THE BLOG
12/03/2014 04:22 pm ET Updated Feb 02, 2015

Are Most Killings Really Interracial?

Over the past two years, names like Trayvon Martin and Ferguson, Missouri have grabbed headlines, while an emailer keeps sending me news clips where a black campus officer killed a white student at the University of South Alabama. It begs the question of whether we are seeing a significant number of interracial killings or whether these incidents are relatively rare, thus leading to a high volume of media coverage.

To determine this, I looked at the FBI data on killings for 2011, focusing on the race of the perpetrator and the race of the victim. And here's what I found.

There were 2,640 African Americans murdered that year. In 2,447 cases, the perpetrator was African American. In 193 cases, a white perpetrator killed an African American. That means in 92.69 percent of all cases, the killing was intraracial (within a race), not interracial (between races).

That supports the argument former New York City Mayor Rudy Giuliani was saying on NBC's Meet the Press, when he claimed that such killings were the exception, rather than the rule. He got in a shouting match with Georgetown Professor Michael Eric Dyson, an MSNBC contributor.

"White police officers wouldn't be there if you weren't killing each other," Giuliani argued in his exchange with Dyson, who claimed that the former GOP Presidential candidate had "the defensive mechanism of white supremacy at work," according to the Washington Post.

So I decided to look at cases where there is a white victim. In 448 cases, the perpetrator is black. In 2,630 cases, a white perpetrator kills a white victim. So in 85.45 percent of all cases where there is a white victim, there is a white killer. That's something Giuliani forgot to mention.

I ran these numbers in a 2x2 contingency table. Murders are significantly more likely to be intraracial, not interracial. White-on-white killings and black-on-black killings are nearly twice as likely to occur than a random model projects, at relatively similar levels.

Kevin D. Williamson of National Review Online adds "If you believe that black lives matter, then you should be working for school reform, economic growth, and -- yes -- more effective law-enforcement and crime-prevention measures to protect black communities, which suffer an enormously disproportionate share of crime and violence."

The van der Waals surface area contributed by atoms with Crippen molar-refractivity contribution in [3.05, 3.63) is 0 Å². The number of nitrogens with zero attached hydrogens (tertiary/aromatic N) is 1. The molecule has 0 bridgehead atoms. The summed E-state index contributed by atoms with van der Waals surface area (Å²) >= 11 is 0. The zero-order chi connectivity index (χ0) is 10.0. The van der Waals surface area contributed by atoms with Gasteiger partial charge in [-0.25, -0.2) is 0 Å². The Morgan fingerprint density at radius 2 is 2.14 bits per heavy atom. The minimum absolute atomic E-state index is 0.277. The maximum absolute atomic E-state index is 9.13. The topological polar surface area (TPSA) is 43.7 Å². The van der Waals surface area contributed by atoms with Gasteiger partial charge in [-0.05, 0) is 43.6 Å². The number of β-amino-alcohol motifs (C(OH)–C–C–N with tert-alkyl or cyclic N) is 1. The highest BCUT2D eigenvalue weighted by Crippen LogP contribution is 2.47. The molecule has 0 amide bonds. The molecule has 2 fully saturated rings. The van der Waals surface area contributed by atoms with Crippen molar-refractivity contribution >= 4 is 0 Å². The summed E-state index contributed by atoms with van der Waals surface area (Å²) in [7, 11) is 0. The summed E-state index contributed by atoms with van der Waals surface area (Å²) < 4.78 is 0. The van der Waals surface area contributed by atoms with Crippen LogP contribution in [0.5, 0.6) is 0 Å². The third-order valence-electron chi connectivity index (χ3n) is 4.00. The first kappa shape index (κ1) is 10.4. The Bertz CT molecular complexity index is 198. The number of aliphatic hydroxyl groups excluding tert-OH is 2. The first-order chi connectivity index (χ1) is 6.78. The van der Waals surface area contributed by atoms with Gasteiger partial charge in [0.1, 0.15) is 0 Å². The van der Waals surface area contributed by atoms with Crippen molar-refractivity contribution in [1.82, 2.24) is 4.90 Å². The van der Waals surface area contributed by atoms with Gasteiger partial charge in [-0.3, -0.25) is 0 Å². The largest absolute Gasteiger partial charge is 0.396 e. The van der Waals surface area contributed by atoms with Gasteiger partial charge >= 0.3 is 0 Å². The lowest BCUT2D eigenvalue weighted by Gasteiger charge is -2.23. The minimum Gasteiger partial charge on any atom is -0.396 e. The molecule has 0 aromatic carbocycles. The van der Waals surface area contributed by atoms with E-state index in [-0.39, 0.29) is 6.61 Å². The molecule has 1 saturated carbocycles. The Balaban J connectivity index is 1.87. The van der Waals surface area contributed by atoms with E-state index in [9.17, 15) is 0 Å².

Actually, what the data shows is that there is plenty of white-on-white violence, with rates pretty similar to black-on-black killing levels. Thankfully, crime levels are down overall since the 1980s. But we're actually seeing an increase in white-on-white violence, especially in Stand Your Ground states, according to research by Chandler B. McClellan and Erdal Tekin, published by the National Bureau of Economic Research.

"Our results indicate that Stand Your Ground laws are associated with a significant increase in the number of homicides among whites, especially white males. According to our estimates, between 4.4 and 7.4 additional white males are killed each month as a result of these laws. We find no evidence to suggest that these laws increase homicides among blacks. Our results are robust to a number of specifications and unlikely to be driven entirely by the killings of assailants."

Pundits are quick to respond to Ferguson protesters by claiming that black-on-black violence is worse. They're right on that matter, but ignore white-on-white violence, nearly as high, and growing, despite overall drops in the national crime level.

John A. Tures is a professor of political science at LaGrange College in LaGrange, Ga. He can be reached at jtures@lagrange.edu.